You might already know that the SHAC 7 were convicted of “animal enterprise terrorism” for running a controversial website that listed personal information about corporations tied to the notorious animal testing lab Huntingdon Life Sciences. You might not know, though, that before that the corporations SHAC targeted hit back with various other legal tactics. Restraining orders. Injunctions. Lawsuits for damages. Notably, they even used the Racketeer Influenced and Corrupt Organizations Act, RICO, a law meant to go after the mob. Eventually, a federal “terrorism” law got the corporations what they wanted, and put the animal advocates behind bars, but that came after this series of aggressive legal moves.
Taking a page from that playbook, last week Ringling Bros. and Barnum & Bailey Circus continued its beleaguered attack on animal advocates by suing the ASPCA and other animal rights groups using RICO. Yep, a law meant to go after the mafia being exploited to target animal groups.
Groups like the ASPCA never sent anyone to swim with the fishes (well, not in that Godfather kind of way). But according to Bloomberg:
“This lawsuit is a direct result of the animal rights extremists’ agenda to deny families in the United States entertainment choices like the circus and their ongoing conspiracy to harm Feld Entertainment,” company spokesman Stephen Payne said in a statement.
It might seem like a stretch to argue that campaigning against animal cruelty is akin to mob bosses roughing up business owners. But it’s not that surprising if you look at how else Ringling has targeted animal groups.
According to The Washington Post, Ringling paid one investigator more than $1 million a year to infiltrate animal groups, and
hired a former CIA deputy director to help spy.
Ringling’s internal documents showed that the circus hired private investigators who infiltrated several animal rights groups across the country, obtained credit card and other personal data and stole stacks of confidential papers, such as donor lists and strategy memos.
Peta sued Ringling over this, and lost because the jury found no harm (for instance, Ringling’s attorneys argued that Peta’s fundraising kept going strong during this period). [On a related note, check out this great Salon.com article by Jeff Stein on Ringling's escapades.]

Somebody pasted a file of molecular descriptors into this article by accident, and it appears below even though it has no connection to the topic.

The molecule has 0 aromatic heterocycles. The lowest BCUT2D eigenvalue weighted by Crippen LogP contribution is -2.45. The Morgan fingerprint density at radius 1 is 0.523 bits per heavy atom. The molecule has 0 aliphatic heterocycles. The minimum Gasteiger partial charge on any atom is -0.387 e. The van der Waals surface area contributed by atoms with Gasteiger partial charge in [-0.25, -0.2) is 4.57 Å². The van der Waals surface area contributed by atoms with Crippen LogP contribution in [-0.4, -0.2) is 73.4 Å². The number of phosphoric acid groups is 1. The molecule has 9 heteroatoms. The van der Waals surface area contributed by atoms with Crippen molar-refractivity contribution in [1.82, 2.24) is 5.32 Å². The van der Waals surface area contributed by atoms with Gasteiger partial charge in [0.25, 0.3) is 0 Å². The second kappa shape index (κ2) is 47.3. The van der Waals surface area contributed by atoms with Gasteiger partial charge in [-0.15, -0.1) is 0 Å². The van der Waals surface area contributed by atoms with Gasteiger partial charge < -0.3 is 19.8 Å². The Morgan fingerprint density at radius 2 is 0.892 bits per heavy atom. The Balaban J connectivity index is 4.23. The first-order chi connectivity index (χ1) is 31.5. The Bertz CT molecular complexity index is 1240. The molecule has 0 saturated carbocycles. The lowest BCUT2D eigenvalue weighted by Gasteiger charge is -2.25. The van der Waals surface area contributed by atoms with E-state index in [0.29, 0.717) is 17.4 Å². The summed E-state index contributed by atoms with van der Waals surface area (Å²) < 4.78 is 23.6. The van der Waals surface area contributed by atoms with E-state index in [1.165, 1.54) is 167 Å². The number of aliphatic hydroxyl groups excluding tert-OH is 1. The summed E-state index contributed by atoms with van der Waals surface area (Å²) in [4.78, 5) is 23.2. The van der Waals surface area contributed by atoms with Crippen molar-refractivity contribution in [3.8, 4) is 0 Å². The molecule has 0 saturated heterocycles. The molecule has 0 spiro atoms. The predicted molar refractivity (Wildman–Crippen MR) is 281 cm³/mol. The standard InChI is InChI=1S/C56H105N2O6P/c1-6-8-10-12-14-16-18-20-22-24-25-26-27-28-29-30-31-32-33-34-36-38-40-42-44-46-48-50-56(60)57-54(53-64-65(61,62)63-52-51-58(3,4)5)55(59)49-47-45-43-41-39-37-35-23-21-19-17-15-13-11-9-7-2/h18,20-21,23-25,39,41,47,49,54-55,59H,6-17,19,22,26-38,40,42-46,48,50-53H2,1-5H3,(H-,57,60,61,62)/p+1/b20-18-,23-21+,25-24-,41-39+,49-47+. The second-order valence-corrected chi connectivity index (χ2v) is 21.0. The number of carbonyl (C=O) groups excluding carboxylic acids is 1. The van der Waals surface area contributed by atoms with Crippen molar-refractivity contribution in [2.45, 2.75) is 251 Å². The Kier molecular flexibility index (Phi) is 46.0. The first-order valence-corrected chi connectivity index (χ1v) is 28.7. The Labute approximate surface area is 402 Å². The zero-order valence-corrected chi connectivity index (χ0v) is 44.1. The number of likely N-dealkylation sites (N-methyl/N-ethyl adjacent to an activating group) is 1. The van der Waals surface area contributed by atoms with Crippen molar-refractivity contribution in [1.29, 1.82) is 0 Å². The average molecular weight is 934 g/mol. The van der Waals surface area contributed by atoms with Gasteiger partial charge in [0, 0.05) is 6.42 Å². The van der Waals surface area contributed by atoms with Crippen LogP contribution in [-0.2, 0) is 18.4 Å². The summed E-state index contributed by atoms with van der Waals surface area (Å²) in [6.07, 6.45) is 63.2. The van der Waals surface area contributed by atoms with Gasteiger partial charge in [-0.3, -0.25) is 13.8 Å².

The main point here, though, is not that Ringling has spied, snooped, stolen and smeared animal advocates. (Unfortunately, in the scheme of corporate abuses, that’s pretty tame. Pfizer, a drug company targeted by SHAC and a promoter of the Animal Enterprise Terrorism Act, is being sued by the Nigerian government for giving children an experimental drug that killed 11 and injured 189. And Chiquita has admitted paying $1.7 million to right wing death squads. The list goes on and on and on…)
The big concern, I think, is the long road Ringling has been going down. We keep seeing this over and over. Social justice advocates target a corporation, the corporation hits back to protect profits and public image, and if the corporation doesn’t succeed at first it keeps hitting and hitting and hitting, exploiting any legal tools available. In this case, that means using a mob law to go after animal groups. And if that doesn’t work? What next? Pressuring the government to use the Animal Enterprise Terrorism Act?
For nonprofit organizations, who don’t have deep pockets like Ringling, these lawsuits suck up scarce time and resources. More importantly, though, they instill a level of fear in everyday people working for social change, forcing them to wonder if they’ll get sued for being a little too effective.